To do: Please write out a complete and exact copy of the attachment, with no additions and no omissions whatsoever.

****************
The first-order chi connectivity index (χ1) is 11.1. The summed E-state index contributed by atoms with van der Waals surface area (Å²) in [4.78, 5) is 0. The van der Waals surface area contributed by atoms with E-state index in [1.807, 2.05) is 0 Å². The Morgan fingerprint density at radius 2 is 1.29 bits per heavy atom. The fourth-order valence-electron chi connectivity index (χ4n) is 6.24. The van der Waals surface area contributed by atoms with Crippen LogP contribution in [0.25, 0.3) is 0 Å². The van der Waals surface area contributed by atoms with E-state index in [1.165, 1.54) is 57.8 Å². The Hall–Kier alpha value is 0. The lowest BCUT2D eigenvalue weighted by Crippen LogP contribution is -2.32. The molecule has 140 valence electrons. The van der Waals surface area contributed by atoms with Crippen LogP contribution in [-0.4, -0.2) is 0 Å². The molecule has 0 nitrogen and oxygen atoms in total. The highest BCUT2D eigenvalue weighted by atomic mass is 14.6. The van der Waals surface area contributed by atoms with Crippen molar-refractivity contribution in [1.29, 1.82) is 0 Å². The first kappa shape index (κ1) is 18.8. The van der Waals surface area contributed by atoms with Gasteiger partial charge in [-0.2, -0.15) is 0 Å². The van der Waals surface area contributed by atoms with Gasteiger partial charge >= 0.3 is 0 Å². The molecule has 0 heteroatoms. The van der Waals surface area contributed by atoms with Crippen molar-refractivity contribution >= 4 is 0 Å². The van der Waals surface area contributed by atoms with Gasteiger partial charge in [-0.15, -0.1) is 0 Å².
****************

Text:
The first-order chi connectivity index (χ1) is 11.1. The summed E-state index contributed by atoms with van der Waals surface area (Å²) in [4.78, 5) is 0. The van der Waals surface area contributed by atoms with E-state index in [1.807, 2.05) is 0 Å². The Morgan fingerprint density at radius 2 is 1.29 bits per heavy atom. The fourth-order valence-electron chi connectivity index (χ4n) is 6.24. The van der Waals surface area contributed by atoms with Crippen LogP contribution in [0.25, 0.3) is 0 Å². The van der Waals surface area contributed by atoms with E-state index in [1.165, 1.54) is 57.8 Å². The Hall–Kier alpha value is 0. The lowest BCUT2D eigenvalue weighted by Crippen LogP contribution is -2.32. The molecule has 140 valence electrons. The van der Waals surface area contributed by atoms with Crippen LogP contribution in [-0.4, -0.2) is 0 Å². The molecule has 0 nitrogen and oxygen atoms in total. The highest BCUT2D eigenvalue weighted by atomic mass is 14.6. The van der Waals surface area contributed by atoms with Crippen molar-refractivity contribution in [1.29, 1.82) is 0 Å². The first kappa shape index (κ1) is 18.8. The van der Waals surface area contributed by atoms with Gasteiger partial charge in [-0.2, -0.15) is 0 Å². The van der Waals surface area contributed by atoms with Gasteiger partial charge >= 0.3 is 0 Å². The molecule has 0 heteroatoms. The van der Waals surface area contributed by atoms with Crippen molar-refractivity contribution >= 4 is 0 Å². The van der Waals surface area contributed by atoms with Gasteiger partial charge in [-0.15, -0.1) is 0 Å².